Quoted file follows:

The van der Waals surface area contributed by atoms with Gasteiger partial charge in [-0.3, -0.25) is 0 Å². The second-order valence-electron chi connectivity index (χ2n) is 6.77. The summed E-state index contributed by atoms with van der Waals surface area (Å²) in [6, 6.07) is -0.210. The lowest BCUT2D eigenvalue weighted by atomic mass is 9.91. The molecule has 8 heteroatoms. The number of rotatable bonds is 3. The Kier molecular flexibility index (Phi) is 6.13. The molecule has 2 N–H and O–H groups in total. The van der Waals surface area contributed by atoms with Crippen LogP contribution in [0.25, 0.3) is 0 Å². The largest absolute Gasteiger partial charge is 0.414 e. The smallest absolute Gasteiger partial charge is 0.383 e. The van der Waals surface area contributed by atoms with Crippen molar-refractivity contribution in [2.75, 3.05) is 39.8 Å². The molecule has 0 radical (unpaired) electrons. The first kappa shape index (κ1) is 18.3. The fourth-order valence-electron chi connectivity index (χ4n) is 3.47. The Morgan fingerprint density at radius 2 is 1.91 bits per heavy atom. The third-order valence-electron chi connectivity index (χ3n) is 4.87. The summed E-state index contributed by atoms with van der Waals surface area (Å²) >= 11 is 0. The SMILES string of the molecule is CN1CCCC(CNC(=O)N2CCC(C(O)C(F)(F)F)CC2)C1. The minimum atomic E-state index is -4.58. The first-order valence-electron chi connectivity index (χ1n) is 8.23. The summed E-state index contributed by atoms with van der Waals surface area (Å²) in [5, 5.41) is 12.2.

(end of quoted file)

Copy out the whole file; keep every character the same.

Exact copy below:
The van der Waals surface area contributed by atoms with Gasteiger partial charge in [-0.3, -0.25) is 0 Å². The second-order valence-electron chi connectivity index (χ2n) is 6.77. The summed E-state index contributed by atoms with van der Waals surface area (Å²) in [6, 6.07) is -0.210. The lowest BCUT2D eigenvalue weighted by atomic mass is 9.91. The molecule has 8 heteroatoms. The number of rotatable bonds is 3. The Kier molecular flexibility index (Phi) is 6.13. The molecule has 2 N–H and O–H groups in total. The van der Waals surface area contributed by atoms with Crippen LogP contribution in [0.25, 0.3) is 0 Å². The largest absolute Gasteiger partial charge is 0.414 e. The smallest absolute Gasteiger partial charge is 0.383 e. The van der Waals surface area contributed by atoms with Crippen molar-refractivity contribution in [2.75, 3.05) is 39.8 Å². The molecule has 0 radical (unpaired) electrons. The first kappa shape index (κ1) is 18.3. The fourth-order valence-electron chi connectivity index (χ4n) is 3.47. The Morgan fingerprint density at radius 2 is 1.91 bits per heavy atom. The third-order valence-electron chi connectivity index (χ3n) is 4.87. The summed E-state index contributed by atoms with van der Waals surface area (Å²) >= 11 is 0. The SMILES string of the molecule is CN1CCCC(CNC(=O)N2CCC(C(O)C(F)(F)F)CC2)C1. The minimum atomic E-state index is -4.58. The first-order valence-electron chi connectivity index (χ1n) is 8.23. The summed E-state index contributed by atoms with van der Waals surface area (Å²) in [5, 5.41) is 12.2.